MyVoice: Views of our readers 1st June 2021
Praful Khoda Patel’s draconian rules slapped on the unsuspecting and widely submissive, peace- loving people of Lakshadweep has been the latest challenge before the residents of the islands
Praful Khoda Patel's draconian rules slapped on the unsuspecting and widely submissive, peace- loving people of Lakshadweep has been the latest challenge before the residents of the islands. Other mainland supporters like the Kerala government which has said in no uncertain terms their views, have pledged solidarity with their cause. Under the guise of development, imposing rules that are anti- people, questions the very objective of the steps taken.
For instance, getting the sanction of four officials to take a sick person by helicopter to the mainland for emergency treatment is ridiculous. Shows the administration's lack of concern for the lives of the islanders. In a place where they do not have ventilator facilities how do they expect to get immediate treatment for critical patients if the concerned have to go running from pillar to post for clearance from four people when a patient is hanging between life and death? The dismantling of temporary shelters of fishermen and introducing the 'Goonda Act' on an island where crime is almost non- existent and where jails are virtually empty, cannot be justified.
A beef ban and a ban on those who have more than two children, contesting elections, does not require super- intelligence to know which community is being targeted. Ironically if the same rule was applied to our present day legislators and ministers, most would have been eliminated for having more than two children. It would be best to leave the till now peaceful territory which is blessed in abundance by nature, alone, as the people are happy as they are.
The coronavirus which had not visited the island, increased its spread by leaps and bounds by the relaxation of quarantine rules, which is also a stark reminder that people's interests are not taken seriously. Whether the BJP is aiming for the development of the islanders or its own development is a moot question. If the Centre hopes to sell our virgin natural ecological systems to corporates who will cash in on the tourism front, then resistance is what they will face. Praful K Patel should read the writing on the wall and act accordingly or be re- called by the government, else the peaceful Union Territory could become a venue for turmoil.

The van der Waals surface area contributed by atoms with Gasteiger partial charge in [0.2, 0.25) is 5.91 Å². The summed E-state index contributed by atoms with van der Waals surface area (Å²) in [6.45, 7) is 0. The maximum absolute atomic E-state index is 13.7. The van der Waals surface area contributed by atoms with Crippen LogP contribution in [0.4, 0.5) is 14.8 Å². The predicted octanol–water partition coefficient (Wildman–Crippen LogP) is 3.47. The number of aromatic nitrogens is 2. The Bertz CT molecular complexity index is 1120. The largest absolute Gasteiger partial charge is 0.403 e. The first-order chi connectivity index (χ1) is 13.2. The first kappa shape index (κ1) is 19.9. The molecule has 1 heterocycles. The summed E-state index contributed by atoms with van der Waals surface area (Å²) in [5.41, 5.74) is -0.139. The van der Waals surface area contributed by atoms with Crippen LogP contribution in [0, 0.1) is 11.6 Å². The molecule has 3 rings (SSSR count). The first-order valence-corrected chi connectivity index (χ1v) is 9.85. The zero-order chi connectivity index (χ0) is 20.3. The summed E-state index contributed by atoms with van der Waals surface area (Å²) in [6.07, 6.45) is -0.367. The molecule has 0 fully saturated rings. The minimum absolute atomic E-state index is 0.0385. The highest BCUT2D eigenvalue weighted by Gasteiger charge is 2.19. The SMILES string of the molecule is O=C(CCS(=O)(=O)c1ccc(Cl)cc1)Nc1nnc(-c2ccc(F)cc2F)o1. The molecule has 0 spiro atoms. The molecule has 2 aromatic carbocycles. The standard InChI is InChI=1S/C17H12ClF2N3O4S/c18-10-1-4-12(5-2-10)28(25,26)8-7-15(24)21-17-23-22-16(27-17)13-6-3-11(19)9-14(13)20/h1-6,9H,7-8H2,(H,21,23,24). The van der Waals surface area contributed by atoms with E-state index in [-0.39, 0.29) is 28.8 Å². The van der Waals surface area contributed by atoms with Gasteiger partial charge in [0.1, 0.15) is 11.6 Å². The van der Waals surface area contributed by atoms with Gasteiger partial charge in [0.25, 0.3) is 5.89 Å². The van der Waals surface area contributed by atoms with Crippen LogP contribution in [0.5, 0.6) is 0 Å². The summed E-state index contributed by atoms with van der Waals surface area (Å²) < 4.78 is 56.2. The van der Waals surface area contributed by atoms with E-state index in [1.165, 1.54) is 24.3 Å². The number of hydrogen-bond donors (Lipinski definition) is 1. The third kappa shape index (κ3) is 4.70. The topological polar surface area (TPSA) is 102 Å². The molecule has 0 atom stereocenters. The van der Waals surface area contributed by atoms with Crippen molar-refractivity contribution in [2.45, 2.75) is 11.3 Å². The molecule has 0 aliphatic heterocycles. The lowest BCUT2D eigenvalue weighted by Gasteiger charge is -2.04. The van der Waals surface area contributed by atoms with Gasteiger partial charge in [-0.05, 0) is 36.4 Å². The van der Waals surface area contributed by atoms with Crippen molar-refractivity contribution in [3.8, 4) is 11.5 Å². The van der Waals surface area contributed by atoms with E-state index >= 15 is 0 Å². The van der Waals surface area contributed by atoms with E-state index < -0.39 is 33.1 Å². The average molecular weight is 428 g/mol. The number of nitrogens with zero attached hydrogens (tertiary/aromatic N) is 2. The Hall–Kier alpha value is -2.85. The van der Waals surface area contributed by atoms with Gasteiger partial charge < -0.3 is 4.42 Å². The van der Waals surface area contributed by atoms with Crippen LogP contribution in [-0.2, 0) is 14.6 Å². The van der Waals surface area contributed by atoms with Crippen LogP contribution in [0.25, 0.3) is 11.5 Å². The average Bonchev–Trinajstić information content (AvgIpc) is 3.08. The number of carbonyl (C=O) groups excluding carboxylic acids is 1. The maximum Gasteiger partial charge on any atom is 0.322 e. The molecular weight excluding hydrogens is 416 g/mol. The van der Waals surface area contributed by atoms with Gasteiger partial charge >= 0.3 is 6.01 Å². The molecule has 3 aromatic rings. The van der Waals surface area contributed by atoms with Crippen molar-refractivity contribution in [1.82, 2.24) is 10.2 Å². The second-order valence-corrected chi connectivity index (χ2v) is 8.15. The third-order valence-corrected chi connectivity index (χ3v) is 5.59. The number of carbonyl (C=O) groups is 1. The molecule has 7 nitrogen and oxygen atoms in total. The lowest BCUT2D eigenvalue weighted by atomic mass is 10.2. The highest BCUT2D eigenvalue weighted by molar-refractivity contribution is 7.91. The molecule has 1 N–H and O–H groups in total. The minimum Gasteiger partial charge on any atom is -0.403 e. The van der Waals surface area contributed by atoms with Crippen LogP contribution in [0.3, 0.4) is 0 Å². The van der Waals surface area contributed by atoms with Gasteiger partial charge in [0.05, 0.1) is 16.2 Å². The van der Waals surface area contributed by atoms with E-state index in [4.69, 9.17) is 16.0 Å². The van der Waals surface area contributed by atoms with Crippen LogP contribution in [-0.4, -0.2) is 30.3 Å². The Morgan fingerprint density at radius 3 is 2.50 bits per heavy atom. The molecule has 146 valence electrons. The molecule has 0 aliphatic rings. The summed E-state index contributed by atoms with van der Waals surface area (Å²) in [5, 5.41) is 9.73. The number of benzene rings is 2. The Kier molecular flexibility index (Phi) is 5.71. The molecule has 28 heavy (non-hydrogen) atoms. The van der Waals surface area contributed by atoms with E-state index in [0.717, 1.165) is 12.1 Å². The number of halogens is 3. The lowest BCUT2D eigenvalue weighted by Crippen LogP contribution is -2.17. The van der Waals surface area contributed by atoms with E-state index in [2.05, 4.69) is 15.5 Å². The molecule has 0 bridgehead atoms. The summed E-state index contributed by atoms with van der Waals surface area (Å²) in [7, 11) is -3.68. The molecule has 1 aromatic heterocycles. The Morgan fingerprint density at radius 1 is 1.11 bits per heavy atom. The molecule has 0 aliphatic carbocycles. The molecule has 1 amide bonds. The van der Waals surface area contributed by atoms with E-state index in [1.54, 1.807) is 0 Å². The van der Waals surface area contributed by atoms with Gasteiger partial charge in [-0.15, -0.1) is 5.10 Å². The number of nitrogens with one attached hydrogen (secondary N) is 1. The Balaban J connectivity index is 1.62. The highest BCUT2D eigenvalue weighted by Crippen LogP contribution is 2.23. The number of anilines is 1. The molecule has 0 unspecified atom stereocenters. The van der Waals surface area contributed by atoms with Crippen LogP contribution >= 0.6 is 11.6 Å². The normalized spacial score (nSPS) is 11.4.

Elizabeth Koshy, Pathanamthitta
Cancel CBSE exams
Why the central government is delaying a decision on conducting the CBSE and ICSE Class 12 exams and keeping the students on tenterhooks when the case against it is very strong defies understanding. There is no reason for it to be in a dither over the issue. Safety is paramount; students cannot be exposed to the risk of infection in any circumstances. The overwhelming majority of students favour the cancellation of exams not out of exam nerves, but out of the fear that they might contract the virus. What the students say must count with the decision-makers. Perhaps it is a relevant point that how much education has been imparted in the just-concluded academic year online or offline is not quite amenable to being quantified.
All this while, the students have been told to 'stay home, stay safe'. The virus is still in circulation for the education ministry or the CBSC to ask them to come out of their homes to take exams. As we learnt the hard way, the current dip in cases could be deceptive. It would be a monumental folly in this pandemic time if we are to stick to the old, wrong thinking that exams are the be-all-and-end- all of students' existence.
A Covid-19 positive result should concern us more than Class 12 board exam results. A Covid-19 negative result is far more important than high grades in certificates! All this is said because you can draw a picture only if there is a wall or a canvas. Protecting the young from the pathogen is all that should matter now. Remember that the second wave has shown how teenagers and young adults are also vulnerable to the disease.
The intention is not to cause panic, but to persuade the government to take a prudent decision. Covid-19 precautions and Covid-19 appropriate behaviour are absolutely necessary and must be adhered to by all. But when it comes to the conduct of exams involving lakhs of students, how far it becomes practically possible to follow them remains a question. Is there any guarantee that they will preclude infections? The situation now is worse than it was last year to consider reversing the decision taken last year when the country went into a lockdown not to conduct the remaining exams. True, the cancellation of exams will require finding some way of facilitating higher education for Class 12 students. Then, there is no other choice. Imperfect assessments are a small price to pay for protecting the rising generation. The show must go on; it must go on without recklessness and risky gambles.
G David Milton, Maruthancode